Limitations to spatial scaling of transient storage
Michael N. Gooseff, Civil & Environmental Engineering Department, Pennsylvania State University, 212 Sackett Bldg., University Park, PA 16802, Kenneth E. Bencala, Water Research MS 439, US Geological Survey, 345 Middlefield Road, Menlo Park, CA 94025, Brian L. McGlynn, Department of Land Resources & Environmental Sciences, Montana State University, 334 Leon Johnson Hall, PO Box 173120, Bozeman, MT 59717-3120, Martin A. Briggs, Hydrologic Sciences & Engineering Program, Colorado School of Mines, GE Department, 1516 Illinois St., Golden, CO 80401, and Durelle T. Scott, Geosciences Department, University of Nebraska, Lincoln, NE 68502.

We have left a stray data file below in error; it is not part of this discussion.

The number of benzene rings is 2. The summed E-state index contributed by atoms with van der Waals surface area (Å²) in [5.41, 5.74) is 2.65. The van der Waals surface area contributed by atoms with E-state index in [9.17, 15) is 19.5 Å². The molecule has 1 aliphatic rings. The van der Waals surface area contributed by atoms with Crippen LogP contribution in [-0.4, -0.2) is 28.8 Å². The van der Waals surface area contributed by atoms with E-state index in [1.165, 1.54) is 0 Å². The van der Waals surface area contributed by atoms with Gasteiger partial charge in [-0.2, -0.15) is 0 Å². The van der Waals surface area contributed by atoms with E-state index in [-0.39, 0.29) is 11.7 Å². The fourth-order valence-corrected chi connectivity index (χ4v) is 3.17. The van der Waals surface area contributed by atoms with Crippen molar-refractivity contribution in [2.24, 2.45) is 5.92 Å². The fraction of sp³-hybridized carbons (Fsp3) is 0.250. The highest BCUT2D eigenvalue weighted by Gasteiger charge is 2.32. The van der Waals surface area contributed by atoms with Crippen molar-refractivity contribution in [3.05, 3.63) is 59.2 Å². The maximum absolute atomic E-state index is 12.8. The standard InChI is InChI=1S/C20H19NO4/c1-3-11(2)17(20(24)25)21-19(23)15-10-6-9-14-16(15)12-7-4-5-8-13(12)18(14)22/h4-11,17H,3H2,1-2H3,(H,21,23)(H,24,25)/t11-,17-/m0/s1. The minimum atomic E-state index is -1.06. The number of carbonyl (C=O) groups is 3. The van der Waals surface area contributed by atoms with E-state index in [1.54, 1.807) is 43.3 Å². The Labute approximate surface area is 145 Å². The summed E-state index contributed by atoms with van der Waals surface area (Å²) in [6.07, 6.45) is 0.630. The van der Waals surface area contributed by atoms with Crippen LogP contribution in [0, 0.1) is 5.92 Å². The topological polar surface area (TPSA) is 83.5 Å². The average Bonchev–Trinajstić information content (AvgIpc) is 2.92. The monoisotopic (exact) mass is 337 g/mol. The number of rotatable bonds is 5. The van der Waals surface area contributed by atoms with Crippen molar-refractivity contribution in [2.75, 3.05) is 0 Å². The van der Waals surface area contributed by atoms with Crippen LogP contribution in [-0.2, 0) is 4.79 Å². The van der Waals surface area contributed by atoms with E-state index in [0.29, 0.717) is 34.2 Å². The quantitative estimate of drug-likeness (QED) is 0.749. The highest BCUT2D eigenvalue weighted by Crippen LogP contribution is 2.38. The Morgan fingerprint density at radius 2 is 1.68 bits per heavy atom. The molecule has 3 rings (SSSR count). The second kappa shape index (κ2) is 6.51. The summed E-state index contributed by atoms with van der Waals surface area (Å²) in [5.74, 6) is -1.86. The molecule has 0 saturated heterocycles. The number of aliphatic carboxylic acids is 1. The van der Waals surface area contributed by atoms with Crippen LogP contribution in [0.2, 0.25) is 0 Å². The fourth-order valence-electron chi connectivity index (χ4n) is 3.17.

The transient storage model (TSM), which characterizes advection, dispersion, the effects of lateral in- and outflow, and exchange between stream channels and storage zones, has been widely used to explore stream solute dynamics. One approach to scaling up our understanding of stream ecohydraulics is to apply models like the TSM over longer and longer stream reaches. The TSM approach was applied to a stream tracer experiment (1972 Uvas Creek (Santa Clara County, California)) to demonstrate that multiple simulations of solute transport within the same reach, over several combinations of stream segment lengths, result in varying estimates of lateral inflow, storage zone size, exchange rate, and storage zone concentration time series – all from equally robust simulations of solute breakthrough curves (R2>0.99). The spatial variability of lateral inflow, storage zone size, and exchange rate resulted in significantly different simulated storage zone concentrations, indicating that the TSM was a limited tool for estimating storage zone concentration dynamics. Thus, simulation of storage zone concentrations within a reach using the TSM is not directly scalable in space.